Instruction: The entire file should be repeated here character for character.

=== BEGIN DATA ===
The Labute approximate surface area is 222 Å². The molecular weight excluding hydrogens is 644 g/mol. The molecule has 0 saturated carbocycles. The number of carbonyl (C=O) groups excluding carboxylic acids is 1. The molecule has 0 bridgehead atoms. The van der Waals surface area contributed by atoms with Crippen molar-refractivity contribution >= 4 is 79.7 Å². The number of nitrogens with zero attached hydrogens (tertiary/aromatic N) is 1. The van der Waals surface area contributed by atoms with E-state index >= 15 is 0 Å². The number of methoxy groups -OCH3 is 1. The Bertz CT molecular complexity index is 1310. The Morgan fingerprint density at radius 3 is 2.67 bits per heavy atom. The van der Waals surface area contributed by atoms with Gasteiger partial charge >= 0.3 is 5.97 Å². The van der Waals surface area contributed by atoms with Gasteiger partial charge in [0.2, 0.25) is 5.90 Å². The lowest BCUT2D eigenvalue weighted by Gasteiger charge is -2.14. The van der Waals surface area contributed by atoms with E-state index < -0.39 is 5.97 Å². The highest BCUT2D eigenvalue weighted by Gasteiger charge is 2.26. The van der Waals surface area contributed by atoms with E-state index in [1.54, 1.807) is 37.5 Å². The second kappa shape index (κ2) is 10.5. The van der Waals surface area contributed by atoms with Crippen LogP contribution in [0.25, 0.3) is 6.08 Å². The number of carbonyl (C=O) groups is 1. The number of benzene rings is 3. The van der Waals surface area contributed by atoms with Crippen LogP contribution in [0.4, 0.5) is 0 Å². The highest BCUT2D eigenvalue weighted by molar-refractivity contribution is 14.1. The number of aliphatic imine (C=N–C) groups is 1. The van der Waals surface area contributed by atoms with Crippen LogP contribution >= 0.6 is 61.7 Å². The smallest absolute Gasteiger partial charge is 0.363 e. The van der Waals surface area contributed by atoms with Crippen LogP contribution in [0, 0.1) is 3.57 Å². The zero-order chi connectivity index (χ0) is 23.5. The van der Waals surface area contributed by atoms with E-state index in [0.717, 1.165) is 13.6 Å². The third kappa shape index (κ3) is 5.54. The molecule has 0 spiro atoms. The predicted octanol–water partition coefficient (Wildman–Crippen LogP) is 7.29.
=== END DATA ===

The Labute approximate surface area is 222 Å². The molecular weight excluding hydrogens is 644 g/mol. The molecule has 0 saturated carbocycles. The number of carbonyl (C=O) groups excluding carboxylic acids is 1. The molecule has 0 bridgehead atoms. The van der Waals surface area contributed by atoms with Crippen molar-refractivity contribution >= 4 is 79.7 Å². The number of nitrogens with zero attached hydrogens (tertiary/aromatic N) is 1. The van der Waals surface area contributed by atoms with E-state index >= 15 is 0 Å². The number of methoxy groups -OCH3 is 1. The Bertz CT molecular complexity index is 1310. The Morgan fingerprint density at radius 3 is 2.67 bits per heavy atom. The van der Waals surface area contributed by atoms with Gasteiger partial charge >= 0.3 is 5.97 Å². The van der Waals surface area contributed by atoms with Gasteiger partial charge in [0.2, 0.25) is 5.90 Å². The lowest BCUT2D eigenvalue weighted by Gasteiger charge is -2.14. The van der Waals surface area contributed by atoms with E-state index < -0.39 is 5.97 Å². The highest BCUT2D eigenvalue weighted by Gasteiger charge is 2.26. The van der Waals surface area contributed by atoms with E-state index in [1.54, 1.807) is 37.5 Å². The second kappa shape index (κ2) is 10.5. The van der Waals surface area contributed by atoms with Crippen LogP contribution in [0.25, 0.3) is 6.08 Å². The number of carbonyl (C=O) groups is 1. The number of benzene rings is 3. The van der Waals surface area contributed by atoms with Crippen LogP contribution in [0.4, 0.5) is 0 Å². The highest BCUT2D eigenvalue weighted by molar-refractivity contribution is 14.1. The number of aliphatic imine (C=N–C) groups is 1. The van der Waals surface area contributed by atoms with Crippen LogP contribution >= 0.6 is 61.7 Å². The smallest absolute Gasteiger partial charge is 0.363 e. The van der Waals surface area contributed by atoms with Crippen LogP contribution in [0, 0.1) is 3.57 Å². The zero-order chi connectivity index (χ0) is 23.5. The van der Waals surface area contributed by atoms with E-state index in [0.717, 1.165) is 13.6 Å². The third kappa shape index (κ3) is 5.54. The molecule has 0 spiro atoms. The predicted octanol–water partition coefficient (Wildman–Crippen LogP) is 7.29.